In an earlier blog I talked about the importance of the team factor when scaling Scrum into a multi-team project. The method of choice is to build feature teams that are responsible for end-to-end delivery of a set of features requested by the product owner. One of the advantages of this approach is the reduced coordination overhead since there are less topics and issues to discuss in cross team meetings.

Now, how does this relate to the technique called Scrum of Scrums? Scrum of Scrums is essentially another daily Scrum meeting with a representative of each team attending. In the course of this meeting, participants are going through the usual Scrum routine. Scrum of Scrums is sometimes seen as a natural extension to Scrum and quite a few organizations are trying to perform it in their projects. However, Scrum of Scrums has some major drawbacks:
  1. It is unnecessary. The approach with feature teams reduces the need for coordination because the teams can proceed with their work much more independently. In a corporate world where meetings are abundant it is always a good idea to get rid of unnecessary meetings.
  2. It does not scale since once you have more than - let’s say - seven to nine Scrum teams the meeting grows too big. As an alternative parallel Scrums of Scrums could be set up which would then lead to the requirement for a Scrum of Scrums of Scrums (every day). Not a very attractive perspective.
  3. It is a technique that does not say anything about the role of the product owner in such a setup.

So, how could an alternative approach look like?

First of all, the approach with feature teams does not really require an institutional daily meeting for coordination among the Scrum teams. Thus, well-structured projects can do without the Scrum of Scrums technique.

If there exists a justified need for coordination between the teams, this can be organized along topics and areas of expertise. Such coordination meetings can be held in regular intervals (e.g. weekly) or on-demand, but they certainly do not occur daily.

What’s essential: in multi-team setups the product owner’s role gets even more important, because this is the role providing structure and coherence to the whole endeavor. For up to 10 teams it has proven feasible to operate with one product owner and with a single product backlog. The product owner might be supported by feature team members or domain specialists but he remains in full charge for setting priorities and assigning feature stories to the teams.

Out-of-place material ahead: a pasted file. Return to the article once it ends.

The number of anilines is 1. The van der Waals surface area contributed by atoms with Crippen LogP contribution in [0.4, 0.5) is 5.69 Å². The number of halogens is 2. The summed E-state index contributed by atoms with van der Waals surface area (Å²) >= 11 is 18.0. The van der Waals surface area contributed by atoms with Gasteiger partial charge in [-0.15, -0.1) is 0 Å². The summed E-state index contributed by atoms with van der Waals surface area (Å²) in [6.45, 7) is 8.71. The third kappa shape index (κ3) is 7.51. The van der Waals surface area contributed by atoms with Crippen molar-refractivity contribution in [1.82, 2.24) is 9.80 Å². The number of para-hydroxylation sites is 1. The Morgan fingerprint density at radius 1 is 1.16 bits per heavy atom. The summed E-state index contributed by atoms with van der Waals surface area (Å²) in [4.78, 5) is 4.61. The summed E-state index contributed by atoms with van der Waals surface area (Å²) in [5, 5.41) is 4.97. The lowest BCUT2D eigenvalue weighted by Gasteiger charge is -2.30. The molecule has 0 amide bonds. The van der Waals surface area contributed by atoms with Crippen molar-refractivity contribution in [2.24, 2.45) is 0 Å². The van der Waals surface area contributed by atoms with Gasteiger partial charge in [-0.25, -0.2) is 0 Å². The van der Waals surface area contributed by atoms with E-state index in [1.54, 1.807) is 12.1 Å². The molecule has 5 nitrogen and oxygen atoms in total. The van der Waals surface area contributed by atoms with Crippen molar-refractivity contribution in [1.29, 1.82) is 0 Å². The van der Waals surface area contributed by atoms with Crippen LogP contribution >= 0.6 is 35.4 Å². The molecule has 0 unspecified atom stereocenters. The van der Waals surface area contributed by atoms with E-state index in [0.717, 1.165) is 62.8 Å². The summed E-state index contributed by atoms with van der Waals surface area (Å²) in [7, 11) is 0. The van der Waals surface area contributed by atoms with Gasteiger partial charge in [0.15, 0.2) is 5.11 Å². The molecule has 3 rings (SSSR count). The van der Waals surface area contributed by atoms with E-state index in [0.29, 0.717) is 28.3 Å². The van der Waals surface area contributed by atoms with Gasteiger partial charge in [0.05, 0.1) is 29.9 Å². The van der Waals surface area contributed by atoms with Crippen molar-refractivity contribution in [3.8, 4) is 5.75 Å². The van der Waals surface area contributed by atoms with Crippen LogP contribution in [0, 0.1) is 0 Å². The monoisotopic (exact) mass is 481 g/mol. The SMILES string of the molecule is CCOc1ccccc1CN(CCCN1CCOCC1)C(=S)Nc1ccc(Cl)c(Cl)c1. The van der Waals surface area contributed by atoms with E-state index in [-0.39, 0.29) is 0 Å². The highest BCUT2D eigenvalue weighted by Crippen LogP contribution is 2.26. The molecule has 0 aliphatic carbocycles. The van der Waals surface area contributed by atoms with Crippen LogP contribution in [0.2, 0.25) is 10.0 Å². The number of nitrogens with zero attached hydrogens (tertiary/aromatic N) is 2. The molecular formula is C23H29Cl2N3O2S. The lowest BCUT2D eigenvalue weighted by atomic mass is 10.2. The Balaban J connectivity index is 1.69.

In line with the increased importance of the product owner role, sprint planning is also becoming more significant. For multi team setups, sprint planning should be split into two phases. The first phase covers the allocation of sprint feature stories to individual teams. It is here, where the foundation for the minimal possible cross-team coordination need is being laid. The second phase can then be regarded as a regular sprint planning within each team.

Along the lines of sprint planning the sprint retrospective can also be split into two phases. In the first phase the teams perform their normal team retrospective. In the second phase, team delegates are going through a joint retrospective with a focus on the overall project.

As mentioned, the approach with a single product owner works for up to 10 teams. For even larger projects, a structure of well-defined product areas each with their individual “area product owner” can be put into place. In such a setup, the product owner is still a single person responsible for the overall product but in addition he is the leader of the product owner team consisting of all area product owners.

Assuming, that these larger projects are also structured into feature teams, no daily coordination is needed neither. Thus, our alternative approach to Scrum of Scrums can be scaled up seamlessly.

References:
Henrik Kniberg, Anders Ivarsson: Scaling Agile @ Spotify
Craig Larman, Bas Vodde: Scaling Lean & Agile Development